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Ann Neurol. 1995 May;37 Suppl 1:S14-31.

Guillain-Barré syndrome and chronic inflammatory demyelinating polyneuropathy: immune mechanisms and update on current therapies.

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Department of Neurology, University Hospital Dijkzigt/Sophia, Rotterdam, Netherlands.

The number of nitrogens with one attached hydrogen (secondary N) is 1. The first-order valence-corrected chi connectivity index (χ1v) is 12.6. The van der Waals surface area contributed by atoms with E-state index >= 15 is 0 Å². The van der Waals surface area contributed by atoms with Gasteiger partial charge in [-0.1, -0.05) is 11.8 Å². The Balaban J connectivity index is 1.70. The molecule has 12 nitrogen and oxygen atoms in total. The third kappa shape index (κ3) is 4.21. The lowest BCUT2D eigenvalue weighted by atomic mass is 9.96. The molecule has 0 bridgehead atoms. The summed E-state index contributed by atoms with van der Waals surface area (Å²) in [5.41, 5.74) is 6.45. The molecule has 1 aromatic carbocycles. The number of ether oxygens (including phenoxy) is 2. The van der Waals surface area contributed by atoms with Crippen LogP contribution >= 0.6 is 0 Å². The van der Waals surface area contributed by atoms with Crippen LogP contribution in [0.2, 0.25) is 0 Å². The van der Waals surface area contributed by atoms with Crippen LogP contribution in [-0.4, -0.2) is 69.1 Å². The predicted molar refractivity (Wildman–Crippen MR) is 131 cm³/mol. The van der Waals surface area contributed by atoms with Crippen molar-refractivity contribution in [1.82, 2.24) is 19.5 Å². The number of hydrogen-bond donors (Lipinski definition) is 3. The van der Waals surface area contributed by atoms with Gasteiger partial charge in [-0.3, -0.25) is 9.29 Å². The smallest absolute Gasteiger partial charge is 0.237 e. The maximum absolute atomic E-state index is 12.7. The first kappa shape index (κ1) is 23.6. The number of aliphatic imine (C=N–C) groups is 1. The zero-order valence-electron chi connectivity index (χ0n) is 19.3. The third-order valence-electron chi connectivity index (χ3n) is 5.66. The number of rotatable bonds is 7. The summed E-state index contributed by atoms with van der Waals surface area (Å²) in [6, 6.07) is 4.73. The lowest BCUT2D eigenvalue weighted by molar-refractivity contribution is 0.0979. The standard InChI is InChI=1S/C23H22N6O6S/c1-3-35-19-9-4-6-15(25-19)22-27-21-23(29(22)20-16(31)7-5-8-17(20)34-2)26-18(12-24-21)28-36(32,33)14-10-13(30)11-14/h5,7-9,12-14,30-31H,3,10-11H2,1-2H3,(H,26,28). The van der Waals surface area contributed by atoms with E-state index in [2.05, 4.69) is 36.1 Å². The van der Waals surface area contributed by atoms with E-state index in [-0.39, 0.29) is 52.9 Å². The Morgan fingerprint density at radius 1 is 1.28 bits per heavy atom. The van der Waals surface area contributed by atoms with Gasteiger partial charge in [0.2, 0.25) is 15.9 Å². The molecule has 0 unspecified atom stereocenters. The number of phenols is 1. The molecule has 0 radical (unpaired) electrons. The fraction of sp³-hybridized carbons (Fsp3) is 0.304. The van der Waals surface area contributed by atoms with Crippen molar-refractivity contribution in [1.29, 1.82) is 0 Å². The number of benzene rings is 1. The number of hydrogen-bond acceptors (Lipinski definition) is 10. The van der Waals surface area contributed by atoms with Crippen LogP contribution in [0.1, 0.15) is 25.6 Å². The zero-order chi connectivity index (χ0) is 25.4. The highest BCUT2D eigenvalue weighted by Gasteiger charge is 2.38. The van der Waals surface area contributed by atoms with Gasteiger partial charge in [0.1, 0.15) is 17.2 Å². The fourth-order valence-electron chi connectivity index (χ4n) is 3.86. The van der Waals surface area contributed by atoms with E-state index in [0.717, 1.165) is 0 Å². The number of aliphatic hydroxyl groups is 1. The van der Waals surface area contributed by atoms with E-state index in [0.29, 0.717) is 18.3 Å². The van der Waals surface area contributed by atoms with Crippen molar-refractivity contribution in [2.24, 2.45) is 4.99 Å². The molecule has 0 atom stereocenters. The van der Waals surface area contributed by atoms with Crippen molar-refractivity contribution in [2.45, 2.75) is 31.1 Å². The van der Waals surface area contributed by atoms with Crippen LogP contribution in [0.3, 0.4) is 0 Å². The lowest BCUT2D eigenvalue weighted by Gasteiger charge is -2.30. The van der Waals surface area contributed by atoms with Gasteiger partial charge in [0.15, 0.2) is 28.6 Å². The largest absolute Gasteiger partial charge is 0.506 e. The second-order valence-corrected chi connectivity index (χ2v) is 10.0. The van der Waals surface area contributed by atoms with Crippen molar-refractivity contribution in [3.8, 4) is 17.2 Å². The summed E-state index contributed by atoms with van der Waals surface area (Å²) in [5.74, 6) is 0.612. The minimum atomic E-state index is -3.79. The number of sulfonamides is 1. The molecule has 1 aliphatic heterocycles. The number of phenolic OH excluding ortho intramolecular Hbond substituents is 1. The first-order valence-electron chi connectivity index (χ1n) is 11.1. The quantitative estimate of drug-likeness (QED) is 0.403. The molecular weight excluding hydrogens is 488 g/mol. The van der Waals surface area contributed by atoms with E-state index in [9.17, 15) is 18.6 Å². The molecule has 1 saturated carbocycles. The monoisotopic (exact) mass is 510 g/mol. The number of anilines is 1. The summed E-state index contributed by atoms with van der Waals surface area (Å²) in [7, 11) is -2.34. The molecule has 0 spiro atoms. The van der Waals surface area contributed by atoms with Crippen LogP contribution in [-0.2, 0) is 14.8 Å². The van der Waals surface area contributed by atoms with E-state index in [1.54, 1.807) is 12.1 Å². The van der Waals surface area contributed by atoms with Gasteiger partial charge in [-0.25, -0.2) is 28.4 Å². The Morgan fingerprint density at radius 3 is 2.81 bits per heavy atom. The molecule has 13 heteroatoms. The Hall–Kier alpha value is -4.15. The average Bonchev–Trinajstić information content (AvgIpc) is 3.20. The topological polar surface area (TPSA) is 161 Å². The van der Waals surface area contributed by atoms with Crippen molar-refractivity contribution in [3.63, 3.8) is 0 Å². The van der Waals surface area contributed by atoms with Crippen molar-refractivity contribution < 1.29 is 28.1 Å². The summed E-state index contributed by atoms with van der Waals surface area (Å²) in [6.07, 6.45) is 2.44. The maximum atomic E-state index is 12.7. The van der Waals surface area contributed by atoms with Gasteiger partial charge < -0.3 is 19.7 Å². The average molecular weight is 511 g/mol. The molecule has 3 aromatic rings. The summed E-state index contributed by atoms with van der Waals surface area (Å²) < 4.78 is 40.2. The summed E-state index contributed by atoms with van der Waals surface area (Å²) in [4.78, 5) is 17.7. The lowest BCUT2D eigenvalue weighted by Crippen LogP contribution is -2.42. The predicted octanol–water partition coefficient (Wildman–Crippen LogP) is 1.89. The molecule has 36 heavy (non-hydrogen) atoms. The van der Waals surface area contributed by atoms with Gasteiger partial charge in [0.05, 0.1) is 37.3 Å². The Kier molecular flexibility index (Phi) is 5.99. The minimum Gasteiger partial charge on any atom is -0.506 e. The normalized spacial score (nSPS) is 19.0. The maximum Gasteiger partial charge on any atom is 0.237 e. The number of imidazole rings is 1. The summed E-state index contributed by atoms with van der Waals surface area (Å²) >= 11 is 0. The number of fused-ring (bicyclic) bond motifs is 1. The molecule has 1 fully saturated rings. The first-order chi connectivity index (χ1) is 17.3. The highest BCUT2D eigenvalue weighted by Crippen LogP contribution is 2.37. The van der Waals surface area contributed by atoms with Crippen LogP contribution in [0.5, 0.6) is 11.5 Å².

The relation between Guillain-Barré syndrome and chronic inflammatory demyelinating polyneuropathy is discussed. Most likely they represent parts of a continuum, arbitrarily separated by their time course. Within the concept of chronic inflammatory demyelinating polyneuropathy the presence of a monoclonal gammopathy of undetermined significance is discussed. The pathogenesis of inflammatory demyelinating polyneuropathies has not been elucidated yet, but involvement of the immune system has been firmly established. Preceding infections, especially with Campylobacter jejuni, and the analysis of antiganglioside antibodies lend new support to the hypothesis of molecular mimicry between epitopes on infectious agents and peripheral nerve constituents as one of the mechanisms in Guillain-Barré syndrome. In the future, a further classification of individual patients based on clinical, epidemiological, electrophysiological, pathological, microbiological, and immunological criteria may give a basis for more individualized treatment strategies. In Guillain-Barré syndrome the efficacy of high-dose intravenous immune globulin treatment was established after earlier positive findings with plasma exchange; immune globulins are easier to administer and may be superior. Even with these treatments it should be anticipated that one fourth of patients after immune globulin treatment and one third of patients after plasma exchange will show further deterioration in the first 2 weeks after onset of treatment. Despite this, just one treatment course usually is indicated in the individual patient, and no valid arguments were found to switch to the other treatment modality. In chronic inflammatory demyelinating polyneuropathy, prednisone, plasma exchange, and immune globulins are effective in a proportion of patients. The last two are equally effective. Patients may respond to one of these if a previous treatment failed, and here switching therapy may be effective due to the chronic course of the disease. Complexity and costs make plasma exchange the last choice. Whether prednisone or immune globulin is the first choice depends on the speed of recovery and the estimation of long-term loss of quality of life due to side effects of prednisone versus the costs of immune globulins. The mechanism of immune globulins in inflammatory polyneuropathies is discussed. There is evidence that idiotypic-antiidiotypic interaction may play a role, but several other mechanisms also may be involved.

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